CCISD administration talks tax ratification election, budget concerns
By BRITTANY FHOLER
Should the Copperas Cove Independent School District’s September 8 Tax Ratification Election not pass, the district will have to cut approximately $4 million from the 2018-2019 School Year budget, in the form of capital Improvement projects and vehicle purchases.
That’s the message shared during a public hearing and meeting held on Tuesday evening by the CCISD board of trustees.
June Crawford, CCISD’s chief financial officer, shared the proposed budget, showing what the budget would be, should the TRE be successful and unsuccessful. The total amount budgeted for general operating funds if the TRE is successful is just over $73.1 million. If the TRE fails to pass, that drops to just over $69 million. The district’s debt service fund would be $1.75 million if the TRE passes, but would increase to $5.49 million if the TRE fails, which would result in the bonded debts being paid off sooner, Crawford said. The Child Nutrition Services funds are not affected by the TRE either way, so the amount of $3.57 million would stay the same.
Crawford said the $4.1 million in cuts would come in the form of cutting capital improvement projects, which include any upgrades or renovations to classrooms, upgrades to technology; as well as start charging fees for summer school, and extracurricular activities and eliminating future transportation purchases.
For future years, the district would have to look at eliminating or scaling back some of the other programs offered.
Crawford showed charts breaking down which percentage of the funds went to what areas. More than 77 percent of the general fund budget goes to payroll and benefits.
“We are probably the largest employer within Copperas Cove, so we employ a lot of teachers and most of our money goes to paying for teacher salaries,” Crawford said.
There were also charts that showed the amount of debt the district has. By 2025, the district will be nearly debt free, she added.
The reason for the TRE is to help offset the loss of Federal Impact Aid funds, Crawford said.
CCISD is currently in the last year of the three-year “hold harmless” period, which it entered into after the number of students connected to active duty military dropped below 35 percent in the 2015-2016 school year.
The federal government paid almost $4 million but still currently owes the district at least $7 million for the 2017-2018 fiscal year, plus $9.02 million for the 2018-2019 fiscal year.
Even with that loss of funding, and no source of other funding, the district still needs to maintain its facilities.
“As you all know, the longer you’re in a house, the more things can eventually go wrong,” Crawford said.
In addition to replacing HVAC units and repairing roofs, CCISD is also in need of security upgrades to some of its schools.
During the board’s regular meeting, it approved a resolution to commit portions of the fund balance for the 2018 - 2019 fiscal year, committing $7.5 million for the future purchase of land or construction of facilities and $6.5 million for potential future Impact Aid shortfalls.
CCISD’s fund balance is $64 million, but with the $14 million approved to be set aside for facilities and Impact Aid, the district still must set aside around $8 million for the Teacher Retirement System (TRS)’s retirement liability as well as approximately $24 million for the TRS health insurance, all while maintaining the Texas Education Agency (TEA)’s required three months of operating expenses, which totals approximately $18 million, according to Superintendent Joe Burns. Because the fund balance is $0 after the TRS liabilities, CCISD is considered a District in Need of Financial Assistance by TEA, Burns said.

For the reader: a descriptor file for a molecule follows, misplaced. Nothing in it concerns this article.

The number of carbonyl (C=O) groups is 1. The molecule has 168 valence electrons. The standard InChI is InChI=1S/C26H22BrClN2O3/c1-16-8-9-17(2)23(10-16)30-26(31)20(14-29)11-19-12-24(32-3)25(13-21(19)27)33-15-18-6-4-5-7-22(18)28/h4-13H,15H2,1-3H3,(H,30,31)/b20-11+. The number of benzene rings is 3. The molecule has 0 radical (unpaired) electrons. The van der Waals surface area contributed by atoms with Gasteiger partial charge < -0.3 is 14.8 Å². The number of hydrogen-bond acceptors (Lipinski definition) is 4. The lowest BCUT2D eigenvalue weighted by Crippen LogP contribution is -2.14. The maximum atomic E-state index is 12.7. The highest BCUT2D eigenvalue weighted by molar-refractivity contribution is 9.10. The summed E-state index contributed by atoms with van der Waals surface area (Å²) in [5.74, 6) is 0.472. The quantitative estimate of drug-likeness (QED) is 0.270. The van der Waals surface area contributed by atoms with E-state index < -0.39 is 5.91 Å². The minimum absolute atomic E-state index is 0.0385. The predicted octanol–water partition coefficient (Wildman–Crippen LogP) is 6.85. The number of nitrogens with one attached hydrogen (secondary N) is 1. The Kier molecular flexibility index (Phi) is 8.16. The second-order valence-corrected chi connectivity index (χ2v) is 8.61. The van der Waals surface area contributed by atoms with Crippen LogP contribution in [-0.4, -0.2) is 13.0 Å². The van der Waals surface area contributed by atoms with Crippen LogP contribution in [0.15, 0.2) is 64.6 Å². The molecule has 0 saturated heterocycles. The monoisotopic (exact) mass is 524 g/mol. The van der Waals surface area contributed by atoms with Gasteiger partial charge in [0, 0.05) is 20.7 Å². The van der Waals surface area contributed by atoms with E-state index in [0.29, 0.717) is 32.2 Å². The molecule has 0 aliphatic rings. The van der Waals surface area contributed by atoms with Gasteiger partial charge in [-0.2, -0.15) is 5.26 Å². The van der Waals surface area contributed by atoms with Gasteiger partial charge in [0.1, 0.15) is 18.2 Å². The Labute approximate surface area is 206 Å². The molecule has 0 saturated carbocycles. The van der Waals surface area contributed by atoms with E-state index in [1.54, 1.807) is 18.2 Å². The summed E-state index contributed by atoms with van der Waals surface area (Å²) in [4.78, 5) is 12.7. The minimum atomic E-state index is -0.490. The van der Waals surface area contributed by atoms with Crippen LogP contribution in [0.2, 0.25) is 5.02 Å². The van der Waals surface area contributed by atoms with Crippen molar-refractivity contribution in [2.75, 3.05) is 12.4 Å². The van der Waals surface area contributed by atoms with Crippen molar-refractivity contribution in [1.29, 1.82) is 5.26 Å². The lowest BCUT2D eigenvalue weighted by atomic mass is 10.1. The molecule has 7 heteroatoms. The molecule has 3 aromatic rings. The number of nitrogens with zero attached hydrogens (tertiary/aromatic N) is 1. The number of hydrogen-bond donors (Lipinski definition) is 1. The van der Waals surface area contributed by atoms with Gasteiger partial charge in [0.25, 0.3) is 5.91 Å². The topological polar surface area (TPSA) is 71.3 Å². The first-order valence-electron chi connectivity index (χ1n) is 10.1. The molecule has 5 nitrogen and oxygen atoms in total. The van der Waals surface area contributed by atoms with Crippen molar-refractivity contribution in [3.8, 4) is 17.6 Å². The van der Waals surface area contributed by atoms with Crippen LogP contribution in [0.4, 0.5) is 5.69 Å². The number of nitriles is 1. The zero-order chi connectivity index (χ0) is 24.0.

The district faces only two options to increase funding: asking the voters or seeing astronomical student growth, which would still require new facilities.
Burns stressed that should the TRE pass, the tax rate that residents pay will not increase.
The current tax rate is $1.22 per $100 valuation, with $1.04 making up the Maintenance and Operations rate and $0.18 making up Interest and Sinking rate.
The proposed rate would move $0.13 from the I&S to M&O, bringing that amount up to $1.17. When the board approved the measure to raise the M&O rate, they also approved a resolution establishing a legally binding covenant that, should the TRE pass, guarantees no further action on the board’s part to drop the I&S rate from $0.18 to $0.05. This keeps the tax rate at $1.22 per $100 valuation. Should the TRE pass, the district will see an additional $4.1 million available in the General Fund.
This additional $4.1 million keeps CCISD from having to turn around and cut expenses.
“And we’ve been cutting expenses since I’ve been here, for six years, and we’re to the point where it gets messy now, it gets really messy,” Burns said. “You get into staff, you get into kids and you get into programs. We have always taken pride since I’ve been here, in saying ‘We’re not going to let those cuts touch those kids. We’re not going to let that impact the quality of programming we provide to the kids.’”
Burns estimated that the district would not be able to guarantee that after the next year due to the way they receive funding.
The board went on to approve the district’s 2018-2019 budget during the regular meeting.
Early voting for the tax ratification election will take place Wednesday, August 22 through Friday, August 24, from 8 a.m. until 4 p.m. at the CCISD board room, located at 408 S. Main St. Early voting continues on Monday, August 27 from 7 a.m. until 7 p.m., August 28 through August 31 from 8 a.m. until 4 p.m., Tuesday, September 4 from 8 a.m. until 4 p.m. On election day, Saturday, September 8, voting will take place at the Coryell County Justice Center, 201 S. 1st St. in Copperas Cove, from 7 a.m. until 7 p.m.